Diagnosis of Musculoskeletal injuries using thermography (Paperback)
All the tissues that support, connect, or surround the other structure or organ are called
soft tissues. It includes ligaments, fascia, nerves, blood vessels, synovial membranes, etc.
These tissues with bone provide the structure of the body.
Any injuries to these tissues are called musculoskeletal injuries. Generally, these injuries
are a result of direct blow, strain, or sprain; barring major complications soft tissue
injuries are not life threatening. These injuries affect the natural movement of human
body. Hence, these injuries decrease the quality of life. The musculoskeletal injuries can
be classified in two groups namely closed wounds and open wounds. The assessment of
open wound is relatively easy. The edge and color of wound can be the indicators of the
health of the wound. For example, pink edges indicate growth of new tissue; dusky edges
indicate hypoxia. Similarly, the proximity of edge can be a sign of healing.
On the other hand, the assessment of close wound is very subjective. Magnetic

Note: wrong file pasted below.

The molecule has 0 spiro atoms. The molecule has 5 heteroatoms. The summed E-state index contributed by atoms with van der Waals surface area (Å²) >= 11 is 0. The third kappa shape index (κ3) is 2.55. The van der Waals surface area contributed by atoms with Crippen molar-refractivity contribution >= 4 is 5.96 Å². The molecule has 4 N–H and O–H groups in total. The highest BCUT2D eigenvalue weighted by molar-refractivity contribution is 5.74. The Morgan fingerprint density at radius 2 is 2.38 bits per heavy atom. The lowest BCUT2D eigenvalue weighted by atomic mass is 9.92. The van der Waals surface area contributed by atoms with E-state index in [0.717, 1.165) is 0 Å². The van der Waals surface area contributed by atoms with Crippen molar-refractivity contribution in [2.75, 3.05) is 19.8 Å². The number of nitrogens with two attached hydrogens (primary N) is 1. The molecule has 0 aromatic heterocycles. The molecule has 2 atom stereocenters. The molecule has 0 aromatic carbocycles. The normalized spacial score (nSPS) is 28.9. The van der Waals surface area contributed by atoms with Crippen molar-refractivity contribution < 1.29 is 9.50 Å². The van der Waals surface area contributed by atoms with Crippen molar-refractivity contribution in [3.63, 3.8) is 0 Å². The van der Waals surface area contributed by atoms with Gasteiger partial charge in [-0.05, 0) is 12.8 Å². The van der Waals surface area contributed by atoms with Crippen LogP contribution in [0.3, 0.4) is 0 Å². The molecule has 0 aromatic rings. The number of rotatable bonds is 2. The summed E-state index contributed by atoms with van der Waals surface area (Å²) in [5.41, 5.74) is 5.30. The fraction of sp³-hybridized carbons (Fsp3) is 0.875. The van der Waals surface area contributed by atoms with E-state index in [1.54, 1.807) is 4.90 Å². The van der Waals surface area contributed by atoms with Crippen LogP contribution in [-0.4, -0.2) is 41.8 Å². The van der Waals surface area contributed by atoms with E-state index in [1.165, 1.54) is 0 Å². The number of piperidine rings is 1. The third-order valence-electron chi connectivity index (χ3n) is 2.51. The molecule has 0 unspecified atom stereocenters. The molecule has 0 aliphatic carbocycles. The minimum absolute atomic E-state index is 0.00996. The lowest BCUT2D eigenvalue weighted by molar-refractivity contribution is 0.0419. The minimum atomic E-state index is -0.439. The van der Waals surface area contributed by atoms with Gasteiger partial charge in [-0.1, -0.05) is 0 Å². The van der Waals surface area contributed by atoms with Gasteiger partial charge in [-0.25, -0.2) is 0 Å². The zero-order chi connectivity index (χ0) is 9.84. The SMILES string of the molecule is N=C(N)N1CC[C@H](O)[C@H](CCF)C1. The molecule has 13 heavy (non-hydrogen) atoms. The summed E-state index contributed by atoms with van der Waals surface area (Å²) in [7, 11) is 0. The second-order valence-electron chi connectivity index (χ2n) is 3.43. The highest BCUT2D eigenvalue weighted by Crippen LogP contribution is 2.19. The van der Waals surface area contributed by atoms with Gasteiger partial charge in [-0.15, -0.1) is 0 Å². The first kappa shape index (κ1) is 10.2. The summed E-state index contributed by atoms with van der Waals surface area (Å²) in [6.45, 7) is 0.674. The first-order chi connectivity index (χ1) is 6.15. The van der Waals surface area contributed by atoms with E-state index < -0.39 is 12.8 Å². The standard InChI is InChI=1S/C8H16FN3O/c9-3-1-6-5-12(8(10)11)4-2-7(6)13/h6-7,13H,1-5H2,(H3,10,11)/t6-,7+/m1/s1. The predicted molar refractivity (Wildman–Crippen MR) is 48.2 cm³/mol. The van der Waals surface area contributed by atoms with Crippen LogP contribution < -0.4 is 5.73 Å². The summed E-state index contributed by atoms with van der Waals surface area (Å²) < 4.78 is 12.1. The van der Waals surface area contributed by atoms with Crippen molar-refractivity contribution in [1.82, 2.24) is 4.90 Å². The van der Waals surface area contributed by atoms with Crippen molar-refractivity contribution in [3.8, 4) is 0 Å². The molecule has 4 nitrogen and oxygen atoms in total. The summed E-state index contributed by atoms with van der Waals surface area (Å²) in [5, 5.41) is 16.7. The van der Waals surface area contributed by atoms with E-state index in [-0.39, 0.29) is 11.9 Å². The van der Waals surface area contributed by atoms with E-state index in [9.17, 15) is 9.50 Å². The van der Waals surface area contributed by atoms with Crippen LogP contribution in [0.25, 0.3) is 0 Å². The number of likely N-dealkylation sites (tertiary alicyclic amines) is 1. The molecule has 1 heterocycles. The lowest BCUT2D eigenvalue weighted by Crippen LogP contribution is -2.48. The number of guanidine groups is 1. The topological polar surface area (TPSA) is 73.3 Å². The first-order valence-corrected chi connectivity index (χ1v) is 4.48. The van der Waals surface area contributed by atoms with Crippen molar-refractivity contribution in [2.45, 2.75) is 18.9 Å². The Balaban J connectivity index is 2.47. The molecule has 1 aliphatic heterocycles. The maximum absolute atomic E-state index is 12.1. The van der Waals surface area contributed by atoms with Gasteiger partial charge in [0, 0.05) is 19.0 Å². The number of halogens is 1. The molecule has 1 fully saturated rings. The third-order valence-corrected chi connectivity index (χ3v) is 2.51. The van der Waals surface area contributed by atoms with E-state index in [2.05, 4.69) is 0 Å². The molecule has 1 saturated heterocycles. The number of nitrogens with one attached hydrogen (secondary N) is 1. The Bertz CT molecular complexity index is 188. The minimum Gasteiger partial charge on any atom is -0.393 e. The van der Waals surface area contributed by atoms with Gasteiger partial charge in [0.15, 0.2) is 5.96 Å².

Resonance Imaging (MRI), X-rays or ultrasound are usually performed to diagnose the
musculoskeletal injuries, but an MRI is very costly and time consuming. Further, the
exposure to high magnetic field can disturb the normal functioning of thermoregulation
of the body. X-ray is radiative in nature; moreover, it can only see the damage to bone.
Ultrasound is a very subjective technique. Further, most of the existing technology can
only see the anatomical changes. So, in order to assess the musculoskeletal injuries other
technique needs to be explored.
One of the exciting aspects of the human body is self-regulating heat mechanism. The
distribution of body temperature depends on the complex relationship that is defined by
heat exchange process between skin, tissue, inner tissue, local vascular and metabolic
activity. The heat profile of normal person would be maintained by thermoregulation
using blood flow, but due to the disease or any other injury, it would be disturbed. If
there is ample supply of blood, then the temperature of the body remains higher,
whenever it is blocked by some mechanical or biological activity then that part is bound
to have lower temperature. The blockage and excess supply of blood is known as
vasoconstriction and vasodilation respectively. This disturbance can be used as an
indicator to detect the disease or injury. This abnormality or thermal disturbance created
by disease is detected by a non-contact, non-radiative and less time-consuming technique
called thermal imaging (TI). So, the potential of thermal imaging technique is observed
for the assessment of musculoskeletal injuries. The focussed diseases for this study are a).
Knee osteoarthritis (OA), b). Total knee replacement.